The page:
Taking its cue from the location and dedication, the form of the church is inspired by from the inverted hull of a boat, with the nautical theme continuing in the port hole-like windows of the hall. The Buildings of Wales (1994, p. 93) highlights the similarity of the design with the airship hangars at Orly Airport, designed by Eugène Freyssinet in the 1920s. The building is fully described in the list entry (below), and repetition is unnecessary. However, the following changes and some new and original furnishings not highlighted in the list entry may be mentioned:
Reference Number: 24455
Date of Designation: 12/12/2000
Date of Amendment: 12/12/2000
Name of Property: Church of Our Lady Star of the Sea, St Winifred
Unitary Authority: Isle of Anglesey
Street Side: N
Location: In an elevated position, set back from the N side of the A5025 on the way out to Porth Llechog (Bull Bay).
History: C20 Roman Catholic church, built in the 1930s. Designed by G Rinvolucri, an Italian architect who was originally brought to Wales as a prisoner of war. He subsequently married a local woman, and lived and worked in north Wales, specialising in Roman Catholic churches. He also designed a number of other churches in Wales, including those at Abergele, and Porthmadog.
Exterior: striking and individual Roman Catholic church which uses design elements embodying a nautical theme. The main body of the church is a high domed stressed concrete construction which has advanced ribs along its length, as the upturned hull of a boat. This is on a roughcast rendered plinth with portholes to each ‘ribbed’ bay. The entrance faces the road to the S, a dressed stone facade with raking sides, stepped up and surmounted by a plain stone cross. The main, central, entrance is reached by flanking flights of stone steps; a pointed arched doorway of 2 orders. Above the doorway is a star shaped light set within a mosaic surround. Below the main entrance, under the steps, is a square-headed doorway with flanking pointed arched windows. To the rear of the main body of the church is a flat roofed vestry accessed by a dog leg flight of stone steps with rubblestone walls; the top flight over a tall arch. A further doorway to the lower floor of the church is to the rear of the E wall.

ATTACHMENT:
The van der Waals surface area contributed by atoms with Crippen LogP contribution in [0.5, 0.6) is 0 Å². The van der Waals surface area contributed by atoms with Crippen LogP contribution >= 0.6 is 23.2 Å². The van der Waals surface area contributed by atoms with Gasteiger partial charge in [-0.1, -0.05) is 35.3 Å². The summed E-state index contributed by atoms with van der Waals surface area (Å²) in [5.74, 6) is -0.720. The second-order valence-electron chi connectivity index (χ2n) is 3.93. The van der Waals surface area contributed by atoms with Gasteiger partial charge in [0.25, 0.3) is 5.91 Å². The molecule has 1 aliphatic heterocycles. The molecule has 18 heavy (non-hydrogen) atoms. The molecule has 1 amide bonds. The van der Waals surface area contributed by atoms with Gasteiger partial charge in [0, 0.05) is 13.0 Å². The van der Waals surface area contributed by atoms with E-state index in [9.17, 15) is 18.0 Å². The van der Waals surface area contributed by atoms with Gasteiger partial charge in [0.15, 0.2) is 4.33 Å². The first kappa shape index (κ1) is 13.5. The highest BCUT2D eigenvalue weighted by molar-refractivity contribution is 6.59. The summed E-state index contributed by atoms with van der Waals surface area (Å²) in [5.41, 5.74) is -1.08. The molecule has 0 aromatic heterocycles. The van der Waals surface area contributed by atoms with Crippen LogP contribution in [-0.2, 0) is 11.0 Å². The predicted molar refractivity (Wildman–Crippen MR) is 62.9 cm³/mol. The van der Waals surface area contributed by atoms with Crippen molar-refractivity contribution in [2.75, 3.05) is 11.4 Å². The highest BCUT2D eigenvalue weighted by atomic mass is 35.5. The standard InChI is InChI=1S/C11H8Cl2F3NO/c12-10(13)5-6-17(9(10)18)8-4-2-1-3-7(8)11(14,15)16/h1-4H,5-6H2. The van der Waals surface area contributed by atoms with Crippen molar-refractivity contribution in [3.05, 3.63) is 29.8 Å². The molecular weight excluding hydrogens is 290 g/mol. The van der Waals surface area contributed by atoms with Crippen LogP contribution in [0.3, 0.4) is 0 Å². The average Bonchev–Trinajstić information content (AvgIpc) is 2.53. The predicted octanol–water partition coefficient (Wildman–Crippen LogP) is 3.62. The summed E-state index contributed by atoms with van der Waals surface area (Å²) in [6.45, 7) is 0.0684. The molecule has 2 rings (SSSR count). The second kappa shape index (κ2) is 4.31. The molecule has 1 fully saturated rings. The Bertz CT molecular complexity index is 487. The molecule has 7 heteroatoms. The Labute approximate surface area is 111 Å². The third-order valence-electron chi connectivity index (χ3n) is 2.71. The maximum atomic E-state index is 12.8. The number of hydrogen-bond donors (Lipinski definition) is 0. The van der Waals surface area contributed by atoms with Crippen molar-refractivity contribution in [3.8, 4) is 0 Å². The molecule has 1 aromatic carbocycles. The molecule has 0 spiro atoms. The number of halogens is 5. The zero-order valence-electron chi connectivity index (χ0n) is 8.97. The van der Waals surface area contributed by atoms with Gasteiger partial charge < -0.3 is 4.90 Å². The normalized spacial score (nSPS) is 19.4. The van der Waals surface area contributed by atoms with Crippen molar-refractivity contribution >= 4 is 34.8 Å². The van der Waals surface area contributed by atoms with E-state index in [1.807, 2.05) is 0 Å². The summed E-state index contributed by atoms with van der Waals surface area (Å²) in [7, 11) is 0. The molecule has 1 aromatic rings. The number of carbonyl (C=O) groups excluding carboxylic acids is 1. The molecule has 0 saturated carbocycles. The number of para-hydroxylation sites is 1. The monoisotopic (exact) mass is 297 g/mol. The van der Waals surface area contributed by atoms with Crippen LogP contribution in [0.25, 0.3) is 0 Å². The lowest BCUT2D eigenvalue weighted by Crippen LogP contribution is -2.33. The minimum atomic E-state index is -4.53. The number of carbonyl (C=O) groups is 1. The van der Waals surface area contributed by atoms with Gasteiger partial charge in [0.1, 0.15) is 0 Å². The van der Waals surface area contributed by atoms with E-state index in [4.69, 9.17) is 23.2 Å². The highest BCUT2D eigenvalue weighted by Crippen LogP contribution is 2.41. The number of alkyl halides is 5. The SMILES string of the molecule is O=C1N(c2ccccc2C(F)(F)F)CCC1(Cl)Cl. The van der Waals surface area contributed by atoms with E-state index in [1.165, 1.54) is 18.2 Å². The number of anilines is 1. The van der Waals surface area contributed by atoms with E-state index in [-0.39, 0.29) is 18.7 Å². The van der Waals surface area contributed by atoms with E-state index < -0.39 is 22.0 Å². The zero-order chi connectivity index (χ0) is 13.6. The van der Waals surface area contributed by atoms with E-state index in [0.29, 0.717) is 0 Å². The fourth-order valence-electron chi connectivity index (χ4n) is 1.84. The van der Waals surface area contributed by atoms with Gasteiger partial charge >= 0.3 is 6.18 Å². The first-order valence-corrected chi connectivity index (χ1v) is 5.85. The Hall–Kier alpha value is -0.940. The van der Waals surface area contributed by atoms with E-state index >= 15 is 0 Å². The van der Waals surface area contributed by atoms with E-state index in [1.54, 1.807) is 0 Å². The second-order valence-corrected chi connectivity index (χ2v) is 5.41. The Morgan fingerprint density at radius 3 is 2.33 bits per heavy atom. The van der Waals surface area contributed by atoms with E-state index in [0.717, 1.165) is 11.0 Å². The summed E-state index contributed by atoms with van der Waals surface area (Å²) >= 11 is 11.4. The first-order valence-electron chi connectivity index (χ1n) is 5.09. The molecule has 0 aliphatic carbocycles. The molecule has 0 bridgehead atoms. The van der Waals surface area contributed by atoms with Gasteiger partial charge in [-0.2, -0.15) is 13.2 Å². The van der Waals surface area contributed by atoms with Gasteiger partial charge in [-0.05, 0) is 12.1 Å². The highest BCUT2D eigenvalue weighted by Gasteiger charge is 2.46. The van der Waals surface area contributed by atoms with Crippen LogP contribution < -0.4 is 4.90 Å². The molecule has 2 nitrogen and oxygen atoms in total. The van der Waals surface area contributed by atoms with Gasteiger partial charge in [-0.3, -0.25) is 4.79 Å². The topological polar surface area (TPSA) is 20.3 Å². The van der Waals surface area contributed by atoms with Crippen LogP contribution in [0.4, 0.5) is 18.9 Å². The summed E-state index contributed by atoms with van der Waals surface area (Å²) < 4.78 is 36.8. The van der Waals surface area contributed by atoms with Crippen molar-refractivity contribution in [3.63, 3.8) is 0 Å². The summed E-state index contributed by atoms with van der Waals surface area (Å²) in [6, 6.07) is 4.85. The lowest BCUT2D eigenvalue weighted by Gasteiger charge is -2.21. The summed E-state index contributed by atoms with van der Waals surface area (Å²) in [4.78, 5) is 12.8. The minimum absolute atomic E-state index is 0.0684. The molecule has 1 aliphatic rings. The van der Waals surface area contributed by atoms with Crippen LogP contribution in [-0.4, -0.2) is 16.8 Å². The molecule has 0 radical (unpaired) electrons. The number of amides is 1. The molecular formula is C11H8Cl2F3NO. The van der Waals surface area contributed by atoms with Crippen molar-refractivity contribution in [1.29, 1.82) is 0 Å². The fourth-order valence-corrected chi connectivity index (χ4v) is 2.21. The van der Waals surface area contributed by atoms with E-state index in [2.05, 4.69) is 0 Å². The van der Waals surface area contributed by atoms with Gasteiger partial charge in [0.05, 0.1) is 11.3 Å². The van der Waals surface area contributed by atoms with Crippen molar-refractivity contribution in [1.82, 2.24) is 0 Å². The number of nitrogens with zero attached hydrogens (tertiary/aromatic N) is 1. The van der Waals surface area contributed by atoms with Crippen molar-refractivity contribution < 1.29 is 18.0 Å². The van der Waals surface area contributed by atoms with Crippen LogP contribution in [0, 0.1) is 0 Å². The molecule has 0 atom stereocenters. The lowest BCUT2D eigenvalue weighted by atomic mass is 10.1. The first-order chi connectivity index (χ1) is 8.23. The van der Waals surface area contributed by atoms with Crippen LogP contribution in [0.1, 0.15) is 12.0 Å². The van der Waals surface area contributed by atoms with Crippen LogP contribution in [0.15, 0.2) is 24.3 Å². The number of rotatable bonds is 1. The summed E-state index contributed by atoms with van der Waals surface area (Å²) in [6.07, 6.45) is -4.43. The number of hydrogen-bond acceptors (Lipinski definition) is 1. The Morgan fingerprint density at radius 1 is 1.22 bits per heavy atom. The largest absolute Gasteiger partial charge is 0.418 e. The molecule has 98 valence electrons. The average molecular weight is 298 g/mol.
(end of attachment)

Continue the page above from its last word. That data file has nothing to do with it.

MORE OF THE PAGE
Interior: the main entrance leads into a small vestibule with raking sides; further doorways lead into the S end of the main body of the church. The ribbing that is such a prominent feature of the exterior of the church also dominates the design of the interior; the body of the church illuminated by bands of geometrically patterned lights between the ribs. The lateral walls have marble panels which also follow the pattern of the ribs; to the top are paired panels, each with a moulded quatrefoil plaques depicting biblical scenes, plain paired panels below. The marbled panels continue at the far end of the church, raised up over round-headed doorways flanking a recess painted with a depiction of the crucifixion; star shaped lights follow the line of the domed arch.
Reason for designation: listed as a remarkable inter-war church, a highly unusual and experimental design which exploits the plastic qualities of its constructional material to create a powerfully expressive religious building.
Architect: Giuseppe Rinvolucri
Original Date: 1937
Conservation Area: No
Listed Grade: Grade II*